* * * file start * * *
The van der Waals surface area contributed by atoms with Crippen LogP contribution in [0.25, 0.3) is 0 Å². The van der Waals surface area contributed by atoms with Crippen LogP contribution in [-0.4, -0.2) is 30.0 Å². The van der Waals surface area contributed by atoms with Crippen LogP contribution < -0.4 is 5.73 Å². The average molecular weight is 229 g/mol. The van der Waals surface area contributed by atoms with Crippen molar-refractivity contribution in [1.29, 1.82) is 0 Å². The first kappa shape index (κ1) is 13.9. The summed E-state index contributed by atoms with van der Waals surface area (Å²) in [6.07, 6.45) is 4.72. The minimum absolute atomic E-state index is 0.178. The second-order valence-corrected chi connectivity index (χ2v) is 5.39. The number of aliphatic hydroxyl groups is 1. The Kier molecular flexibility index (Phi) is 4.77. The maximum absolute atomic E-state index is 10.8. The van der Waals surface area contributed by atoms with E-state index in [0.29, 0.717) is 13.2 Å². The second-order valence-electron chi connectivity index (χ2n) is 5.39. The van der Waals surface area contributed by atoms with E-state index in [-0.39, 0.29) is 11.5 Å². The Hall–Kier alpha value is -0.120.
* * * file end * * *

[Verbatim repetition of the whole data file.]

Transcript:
The van der Waals surface area contributed by atoms with Crippen LogP contribution in [0.25, 0.3) is 0 Å². The van der Waals surface area contributed by atoms with Crippen LogP contribution in [-0.4, -0.2) is 30.0 Å². The van der Waals surface area contributed by atoms with Crippen LogP contribution < -0.4 is 5.73 Å². The average molecular weight is 229 g/mol. The van der Waals surface area contributed by atoms with Crippen molar-refractivity contribution in [1.29, 1.82) is 0 Å². The first kappa shape index (κ1) is 13.9. The summed E-state index contributed by atoms with van der Waals surface area (Å²) in [6.07, 6.45) is 4.72. The minimum absolute atomic E-state index is 0.178. The second-order valence-corrected chi connectivity index (χ2v) is 5.39. The number of aliphatic hydroxyl groups is 1. The Kier molecular flexibility index (Phi) is 4.77. The maximum absolute atomic E-state index is 10.8. The van der Waals surface area contributed by atoms with E-state index in [0.29, 0.717) is 13.2 Å². The second-order valence-electron chi connectivity index (χ2n) is 5.39. The van der Waals surface area contributed by atoms with E-state index in [-0.39, 0.29) is 11.5 Å². The Hall–Kier alpha value is -0.120.